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I have a Angular web app that interacts with a REST-API. Requests are authenticated with a JWT Bearer token. I now want to add support for Windows-Authentication.

My current plan is to add a POST-Endpoint /token to the REST-API, which accepts Windows-Authentication and returns a JWT. This JWT is then used in JavaScript as a Bearer token to authenticate XHRs to the REST-API.

On first glance, this should prevent CSRF, since it requires two POST-Requests to modify the state of the application. The <form>-based examples of CSRF I found only submit one POST request, and the response is not visible to the attacker.

Is there something I am missing?

This scenario is similar, except that it is using cookies instead of Windows-Authentication.

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2 Answers 2

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CSRF only applies where security credentials are automatically included by the browser on every request to a particualr domain, even when the request has been forged by an attacker. This most commonly affects session cookies.

For most sites, browser requests automatically include any credentials associated with the site, such as the user’s session cookie, IP address, Windows domain credentials, and so forth. Therefore, if the user is currently authenticated to the site, the site will have no way to distinguish between the forged request sent by the victim and a legitimate request sent by the victim.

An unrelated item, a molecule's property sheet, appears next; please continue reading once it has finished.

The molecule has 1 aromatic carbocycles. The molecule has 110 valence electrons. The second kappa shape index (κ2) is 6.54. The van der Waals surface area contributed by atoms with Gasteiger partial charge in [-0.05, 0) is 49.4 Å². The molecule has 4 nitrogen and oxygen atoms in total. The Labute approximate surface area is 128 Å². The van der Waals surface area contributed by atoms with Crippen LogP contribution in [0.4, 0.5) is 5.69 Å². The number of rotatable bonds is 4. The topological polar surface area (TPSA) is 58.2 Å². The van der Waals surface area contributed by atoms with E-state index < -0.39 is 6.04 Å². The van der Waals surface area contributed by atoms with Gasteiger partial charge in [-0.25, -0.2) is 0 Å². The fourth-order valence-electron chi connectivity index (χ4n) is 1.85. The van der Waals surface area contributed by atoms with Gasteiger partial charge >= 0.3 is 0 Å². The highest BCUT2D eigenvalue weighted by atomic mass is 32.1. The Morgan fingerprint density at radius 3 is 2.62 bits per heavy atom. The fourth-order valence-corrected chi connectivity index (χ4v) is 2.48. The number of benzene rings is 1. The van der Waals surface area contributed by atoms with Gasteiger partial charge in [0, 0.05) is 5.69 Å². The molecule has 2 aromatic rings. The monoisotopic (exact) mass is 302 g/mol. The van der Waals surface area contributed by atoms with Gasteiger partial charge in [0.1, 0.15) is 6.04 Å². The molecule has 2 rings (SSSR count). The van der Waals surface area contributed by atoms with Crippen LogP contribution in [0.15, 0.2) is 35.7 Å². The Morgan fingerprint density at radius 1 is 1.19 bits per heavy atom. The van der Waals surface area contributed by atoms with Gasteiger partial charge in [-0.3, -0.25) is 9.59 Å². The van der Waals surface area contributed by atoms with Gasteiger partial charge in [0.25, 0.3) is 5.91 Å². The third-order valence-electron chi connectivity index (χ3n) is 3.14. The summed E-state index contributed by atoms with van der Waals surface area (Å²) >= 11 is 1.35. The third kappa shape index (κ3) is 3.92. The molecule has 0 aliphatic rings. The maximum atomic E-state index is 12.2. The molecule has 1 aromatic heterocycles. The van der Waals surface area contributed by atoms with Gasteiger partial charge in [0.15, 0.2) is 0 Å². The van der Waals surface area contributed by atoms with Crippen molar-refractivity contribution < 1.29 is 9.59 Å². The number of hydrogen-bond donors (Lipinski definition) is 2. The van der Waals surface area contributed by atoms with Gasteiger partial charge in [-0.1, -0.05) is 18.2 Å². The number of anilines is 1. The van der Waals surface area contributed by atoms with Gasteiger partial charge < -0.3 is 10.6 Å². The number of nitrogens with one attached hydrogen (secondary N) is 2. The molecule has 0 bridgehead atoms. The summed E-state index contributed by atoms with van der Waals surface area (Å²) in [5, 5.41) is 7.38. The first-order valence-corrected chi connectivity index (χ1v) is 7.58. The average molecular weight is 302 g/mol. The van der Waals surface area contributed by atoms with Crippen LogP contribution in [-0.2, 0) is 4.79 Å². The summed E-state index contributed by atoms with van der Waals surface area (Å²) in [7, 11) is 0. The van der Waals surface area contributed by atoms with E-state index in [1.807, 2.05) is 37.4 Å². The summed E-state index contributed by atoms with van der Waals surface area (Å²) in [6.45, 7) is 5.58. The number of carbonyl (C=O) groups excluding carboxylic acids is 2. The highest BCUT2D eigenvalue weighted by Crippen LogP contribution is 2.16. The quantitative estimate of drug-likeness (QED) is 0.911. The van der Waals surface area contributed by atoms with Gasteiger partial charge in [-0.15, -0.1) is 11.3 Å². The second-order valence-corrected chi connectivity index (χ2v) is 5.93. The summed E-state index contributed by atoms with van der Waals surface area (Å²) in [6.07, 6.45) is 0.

from https://owasp.org/www-community/attacks/csrf

It sounds like you're probably sending an Authorization header with the bearer token inside there. If that is the case, then any state-changing request that expects this header is most likely safe from CSRF. Your Angular application is attaching the token to each request - any requests from outside of your application will not have this token applied automatically by the browser.

Windows authentication itself might be an issue, but by only allowing Windows authentication to be used to retreive a new JWT, and not for any subsequent state-changing requests, you should be fine.

The fact that two POST requests are used is not what is preventing CSRF here (which I mention because its a commom misconception), it is the fact that the 2nd state-changing POST request only accepts an Authorization header.

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You need to make sure that your token endpoint has an access control origin policy, otherwise the attacker could request your xsrf token and then use it to modify the state.

As long as you are assigning a token to a request from a secure origin, then validating that token in your post handler, you should be ok.

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  • The API and Angular site are hosted on the same Origin. Therefore, no CORS is allowed on the API. As far as i understand, the Access-Control-Allow-Origin is only necessary, when CORS is allowed: "By default, Site B's pages are not accessible to any other origin" stackoverflow.com/questions/10636611/…
    – webbertee
    Jun 10, 2020 at 8:13

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